Using DOF for Landscapes

Last week we discussed using depth of field (DOF) as a compositional element when composing portraits.  This week we’ll be discussing using DOF as a compositional element when composing landscapes.  Generally, with landscapes we want all the DOF we can get.  We want everything in focus.  Really, this is a simple concept so I’m going to move right past it and into the area of landscapes where we desire an extreme DOF.  This is where we include a subject in the foreground which lends depth and scale to the background.  It will also add another dimension to the image, giving a 3d look on a 2d medium.

DOF for Landscape

In the image above the main subject is the magnificent old tree with the exposed roots growing down the ancient temple walls.  By itself an interesting image.  But now add the stack of stones as a second subject in the immediate foreground and immediately you add depth and scale to the image, you can almost feel yourself standing next to the stack of stones allowing you to place yourself in the composition.  This image might seem simple, until you realize it required a 12mm lens with an aperture of F11 to achieve the extreme DOF required.

DOF for Landscape

This time we did much the same thing as we did in the first image.  We added compositional elements to the foreground, but this time instead of in the front and center we added them off to the side and extended the scale diagonally across the frame with first one large stone nearest, to the next largest stone a bit further out, another stone even further out, and then the trees.  At the same time the main subject (the structure) starts out close on the right side, and heads away from us diagonally across the frame.  Everything is in focus.  This image was shot at 14mm with a F11 aperture, and every bit of the frame is in focus.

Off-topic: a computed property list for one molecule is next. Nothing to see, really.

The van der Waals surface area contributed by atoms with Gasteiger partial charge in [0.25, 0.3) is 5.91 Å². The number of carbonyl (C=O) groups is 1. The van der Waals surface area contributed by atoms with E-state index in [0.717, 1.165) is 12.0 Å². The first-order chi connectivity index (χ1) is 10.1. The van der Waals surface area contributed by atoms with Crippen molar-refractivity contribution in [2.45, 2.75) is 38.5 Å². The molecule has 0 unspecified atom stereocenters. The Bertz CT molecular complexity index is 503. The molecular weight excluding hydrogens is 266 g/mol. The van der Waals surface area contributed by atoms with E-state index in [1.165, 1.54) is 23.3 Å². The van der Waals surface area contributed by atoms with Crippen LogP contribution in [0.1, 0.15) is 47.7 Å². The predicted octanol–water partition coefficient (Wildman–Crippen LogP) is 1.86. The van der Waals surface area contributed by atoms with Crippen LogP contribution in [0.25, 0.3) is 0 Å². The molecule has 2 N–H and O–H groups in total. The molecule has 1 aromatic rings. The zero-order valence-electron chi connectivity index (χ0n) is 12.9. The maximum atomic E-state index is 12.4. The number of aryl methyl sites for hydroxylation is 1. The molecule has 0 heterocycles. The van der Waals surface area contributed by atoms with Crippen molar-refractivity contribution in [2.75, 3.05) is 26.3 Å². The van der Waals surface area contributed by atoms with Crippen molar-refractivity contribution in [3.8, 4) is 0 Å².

DOF for Landscape

This is one of my favorites.  I ate lunch beside this tree, exactly where the image makes you feel like you’re sitting.  Can you clearly see the leaves and dirt in the lower right corner?  How big in scale the tree is compared to the much large buildings in the background?  Every bit of this frame is in focus from inches from the lens, to hundreds of meters away.  This shot required me laying on the ground with the lens less than six inches from the ground, a 12mm lens, and an aperture of F11.  As your eyes follow the image it starts in the lower right corner with the leaves and dirt, moves along the detail of the bark on the tree and its giant roots, moves across an open courtyard for about 50-80 meters, and then come to rest on the far structure in the far background.

DOF for Landscape

This image demonstrates how the techniques and equipment used in creating open landscapes can also be deployed inside the confines of a structure to create interesting compositions.  The DOF in this image is so extreme you can clearly see from the embers in the extreme foreground, all the way through several door frames all the way down the passageway.  Everything is in focus, everything lends detail, and the image gives you the illusion of actually being there, standing right in front of the Buddha and placing your own incense stick.  Again, this required a 12mm lens and a F11 aperture.  Because we were indoors with much less light, it also required a steady tripod, cable release, and several second long exposure. 

Can you see how adding a second subject, or compositional element to the foreground helps lend scale and dimension to the background?  How the extreme DOF brings both elements together?  How it brings the viewer right into the scene, how it places them exactly in the composition as intended?  To me, this is a much more effective technique and enjoyable image than merely another snapshot of something in the distance.  This technique virtually makes the viewer involved in the image in a very important way.